Shadow People in the Flesh

There’s the bulletproof one percent, and there’s the self-made giant. That’s how we perceive the spectrum of social status. But we seem to not see the grey area in which the marginalized outcast is held, lethargic and with no chance for a swift, full comeback. But what does ‘outcast’ really mean?

Is he a vagabond who steered away from a normally functioning existence, a stray individual who offends public sensibilities? If so, is he to be pitied or punished?

Is he a success story who stopped being successful, a luminary who’s now severed from the orderly, tax paying world of ours? If so, is he to be funded?

Is he a decorative item that stands at the outskirts of human worth and on the threshold of oblivion? If so, is he to be moved elsewhere?

What’s for sure, however, is the fact that the outcast represents one of our many nightmares, has the degrading duty of accommodating the negative stereotypes that society manufactures in bulk, housing all stigmas, and rekindling a sensitivity which we thought we’ve once got rid of. But the worst part is that he has no other choice, no say in what happens to him.


Presently, society is just satisfied with calling these shadow people non-citizens, unemployed, homeless, bums, drunks, beggars, thieves, piranhas, trailer trash, etc. and ignoring anything that goes further; i.e. bad social security policies, bad housing policies, bad economy, lack of social mobility, social inequality, drugs and alcohol and other addictions, civil conflicts and migration and other destructive dynamics, mental illnesses, etc.

Now, if we were to pity them, wouldn’t we feel bad about them, but then, after not knowing how to help, wouldn’t we feel guilty for leading a normal to lavish lifestyle. That’s a whole lot of drama to take in!

Again, if we were to fund them, wouldn’t we feel scammed or cheated, wouldn’t we look naive and silly if their misery turns out to be a theatrical ploy that earns them easy money while we go to work and wrestle with the demanding market?

But, if we were to generalize our immediate perceptions or shallow assumptions and move our shadow people elsewhere because they don’t look good near touristic sites or behind TV screens, wouldn’t we be called monsters?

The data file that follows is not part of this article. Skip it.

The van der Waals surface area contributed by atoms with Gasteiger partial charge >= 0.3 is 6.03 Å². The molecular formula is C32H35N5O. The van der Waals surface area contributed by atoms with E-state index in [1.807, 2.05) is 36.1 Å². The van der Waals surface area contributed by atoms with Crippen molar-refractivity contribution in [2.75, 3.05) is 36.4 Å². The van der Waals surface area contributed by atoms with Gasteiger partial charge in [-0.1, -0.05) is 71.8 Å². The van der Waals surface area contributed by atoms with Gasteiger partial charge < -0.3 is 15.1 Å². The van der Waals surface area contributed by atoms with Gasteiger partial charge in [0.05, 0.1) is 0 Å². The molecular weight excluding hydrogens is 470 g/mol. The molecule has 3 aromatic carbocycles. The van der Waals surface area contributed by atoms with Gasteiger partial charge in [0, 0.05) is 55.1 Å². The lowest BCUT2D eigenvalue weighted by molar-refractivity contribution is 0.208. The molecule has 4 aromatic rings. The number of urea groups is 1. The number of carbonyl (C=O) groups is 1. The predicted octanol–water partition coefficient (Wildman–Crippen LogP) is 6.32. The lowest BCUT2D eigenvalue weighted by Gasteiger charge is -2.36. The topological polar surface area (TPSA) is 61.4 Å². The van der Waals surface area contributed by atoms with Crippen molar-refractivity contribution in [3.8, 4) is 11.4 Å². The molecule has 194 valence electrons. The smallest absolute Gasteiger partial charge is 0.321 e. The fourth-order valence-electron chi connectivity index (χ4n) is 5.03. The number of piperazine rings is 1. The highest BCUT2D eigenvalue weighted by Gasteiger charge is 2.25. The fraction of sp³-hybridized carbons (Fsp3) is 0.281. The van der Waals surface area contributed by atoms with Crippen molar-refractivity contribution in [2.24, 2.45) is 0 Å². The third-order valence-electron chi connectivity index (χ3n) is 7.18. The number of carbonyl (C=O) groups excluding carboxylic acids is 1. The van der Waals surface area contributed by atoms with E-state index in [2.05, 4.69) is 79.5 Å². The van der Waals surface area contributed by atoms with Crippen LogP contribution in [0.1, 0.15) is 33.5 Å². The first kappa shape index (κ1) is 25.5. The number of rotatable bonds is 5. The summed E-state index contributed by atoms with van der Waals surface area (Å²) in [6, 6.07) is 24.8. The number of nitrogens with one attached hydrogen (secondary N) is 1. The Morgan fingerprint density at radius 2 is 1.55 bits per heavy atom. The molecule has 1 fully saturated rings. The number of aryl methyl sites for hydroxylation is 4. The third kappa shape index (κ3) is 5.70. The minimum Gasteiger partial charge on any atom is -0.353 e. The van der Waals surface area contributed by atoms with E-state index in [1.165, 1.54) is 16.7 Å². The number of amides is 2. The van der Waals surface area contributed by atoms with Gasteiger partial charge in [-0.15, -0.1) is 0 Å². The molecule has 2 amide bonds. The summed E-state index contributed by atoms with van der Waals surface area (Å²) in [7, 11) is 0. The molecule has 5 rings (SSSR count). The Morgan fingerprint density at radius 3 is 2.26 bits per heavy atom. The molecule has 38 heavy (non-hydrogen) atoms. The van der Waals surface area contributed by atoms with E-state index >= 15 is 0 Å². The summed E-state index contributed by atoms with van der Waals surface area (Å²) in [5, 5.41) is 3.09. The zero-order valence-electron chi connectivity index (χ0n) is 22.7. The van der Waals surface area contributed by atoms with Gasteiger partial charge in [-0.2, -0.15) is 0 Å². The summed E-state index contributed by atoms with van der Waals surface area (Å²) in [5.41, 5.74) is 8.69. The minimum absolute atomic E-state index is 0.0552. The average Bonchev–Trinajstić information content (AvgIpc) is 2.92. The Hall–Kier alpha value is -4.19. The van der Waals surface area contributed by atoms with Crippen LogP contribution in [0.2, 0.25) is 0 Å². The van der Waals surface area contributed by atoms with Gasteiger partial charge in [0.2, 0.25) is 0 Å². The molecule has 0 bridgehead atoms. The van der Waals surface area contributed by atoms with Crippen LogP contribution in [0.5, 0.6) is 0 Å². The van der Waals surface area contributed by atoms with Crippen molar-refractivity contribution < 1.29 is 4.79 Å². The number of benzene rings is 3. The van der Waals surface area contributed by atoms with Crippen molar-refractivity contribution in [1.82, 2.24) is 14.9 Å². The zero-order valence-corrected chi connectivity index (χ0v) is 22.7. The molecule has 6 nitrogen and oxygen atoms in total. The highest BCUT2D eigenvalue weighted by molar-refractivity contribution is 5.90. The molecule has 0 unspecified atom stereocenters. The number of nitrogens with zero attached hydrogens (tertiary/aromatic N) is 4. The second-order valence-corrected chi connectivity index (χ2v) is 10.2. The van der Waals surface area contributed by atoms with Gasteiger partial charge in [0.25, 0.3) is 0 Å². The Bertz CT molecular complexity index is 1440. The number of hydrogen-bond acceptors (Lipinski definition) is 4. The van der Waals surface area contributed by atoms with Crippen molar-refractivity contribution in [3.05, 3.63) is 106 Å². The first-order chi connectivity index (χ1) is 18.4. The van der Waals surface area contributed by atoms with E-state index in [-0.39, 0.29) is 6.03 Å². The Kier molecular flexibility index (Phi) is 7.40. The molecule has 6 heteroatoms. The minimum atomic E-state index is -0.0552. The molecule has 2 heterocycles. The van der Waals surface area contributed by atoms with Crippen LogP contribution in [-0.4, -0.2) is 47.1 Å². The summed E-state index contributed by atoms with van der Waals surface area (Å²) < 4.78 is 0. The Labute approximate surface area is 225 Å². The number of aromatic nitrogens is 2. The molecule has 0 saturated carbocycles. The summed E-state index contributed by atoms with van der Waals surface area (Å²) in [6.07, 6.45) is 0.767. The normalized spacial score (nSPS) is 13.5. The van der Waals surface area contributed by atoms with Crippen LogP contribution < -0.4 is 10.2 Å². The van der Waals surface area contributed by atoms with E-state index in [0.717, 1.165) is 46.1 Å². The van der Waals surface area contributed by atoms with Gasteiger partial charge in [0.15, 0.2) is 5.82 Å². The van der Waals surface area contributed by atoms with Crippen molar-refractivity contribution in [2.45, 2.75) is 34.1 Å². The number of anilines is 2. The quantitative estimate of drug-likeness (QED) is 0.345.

This is puzzling indeed!

Human philanthropy is a virtue but idle behavior, even if it comes from a needy, is a vice. Click To Tweet

Human compassion is a divine aptitude but Machiavellianism is a demonic crime. Click To Tweet

Human charity is an act of love but ostentatious opportunism is an act of greed. Click To Tweet


But what should become of the people who really need help? People left with nothing but basic needs, low spirits, and a dying past… people who are neither criminal nor immoral… people who rely on public consciousness in order to stay alive and feel human once again, people whose last resort is a stranger’s kindness and the streets’ pavements.

It’s the same old story of how a few bad apples spoil the bunch. Henceforth, our job is to make the right decision about whether or when we should intervene, and to not let the bad ruin the good. Tricky and tough, but definitely doable! We just have to start somewhere because there’s always, always a way; otherwise, what’s the benefit of being intelligent creatures.

What will you do? Personally, I have nothing binding to implement. I don’t have the legislative tools of a government; not the wide reach of the media industry, not the reformative plans of an NGO. What I have, though, is a beating heart, a loud voice, and a pen name. These gifts shall help me get by this crazy maze called life.


Photo credit: The Outcast – Stray Dogs and Paper Walls by SpaceShoe [Learning to live with the crisis] via Visualhunt / CC BY-NC-ND

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